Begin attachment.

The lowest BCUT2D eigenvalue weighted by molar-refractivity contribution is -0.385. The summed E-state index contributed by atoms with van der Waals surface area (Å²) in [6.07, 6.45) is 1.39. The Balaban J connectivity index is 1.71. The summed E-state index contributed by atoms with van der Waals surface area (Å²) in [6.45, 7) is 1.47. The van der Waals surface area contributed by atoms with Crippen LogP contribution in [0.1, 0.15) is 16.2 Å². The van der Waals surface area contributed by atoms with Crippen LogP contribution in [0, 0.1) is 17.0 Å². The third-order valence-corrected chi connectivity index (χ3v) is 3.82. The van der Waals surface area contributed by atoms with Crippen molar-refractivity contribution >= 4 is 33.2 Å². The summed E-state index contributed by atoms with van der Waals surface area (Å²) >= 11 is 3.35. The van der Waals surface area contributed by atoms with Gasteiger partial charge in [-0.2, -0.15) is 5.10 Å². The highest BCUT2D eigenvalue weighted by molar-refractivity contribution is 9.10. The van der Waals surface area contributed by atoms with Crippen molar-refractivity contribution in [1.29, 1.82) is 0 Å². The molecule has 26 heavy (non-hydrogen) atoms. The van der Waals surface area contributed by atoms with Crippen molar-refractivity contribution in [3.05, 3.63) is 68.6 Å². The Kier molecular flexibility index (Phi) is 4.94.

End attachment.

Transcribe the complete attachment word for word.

The lowest BCUT2D eigenvalue weighted by molar-refractivity contribution is -0.385. The summed E-state index contributed by atoms with van der Waals surface area (Å²) in [6.07, 6.45) is 1.39. The Balaban J connectivity index is 1.71. The summed E-state index contributed by atoms with van der Waals surface area (Å²) in [6.45, 7) is 1.47. The van der Waals surface area contributed by atoms with Crippen LogP contribution in [0.1, 0.15) is 16.2 Å². The van der Waals surface area contributed by atoms with Crippen LogP contribution in [0, 0.1) is 17.0 Å². The third-order valence-corrected chi connectivity index (χ3v) is 3.82. The van der Waals surface area contributed by atoms with Crippen molar-refractivity contribution >= 4 is 33.2 Å². The summed E-state index contributed by atoms with van der Waals surface area (Å²) >= 11 is 3.35. The van der Waals surface area contributed by atoms with Gasteiger partial charge in [-0.2, -0.15) is 5.10 Å². The highest BCUT2D eigenvalue weighted by molar-refractivity contribution is 9.10. The van der Waals surface area contributed by atoms with Crippen molar-refractivity contribution in [1.29, 1.82) is 0 Å². The molecule has 26 heavy (non-hydrogen) atoms. The van der Waals surface area contributed by atoms with Crippen molar-refractivity contribution in [3.05, 3.63) is 68.6 Å². The Kier molecular flexibility index (Phi) is 4.94.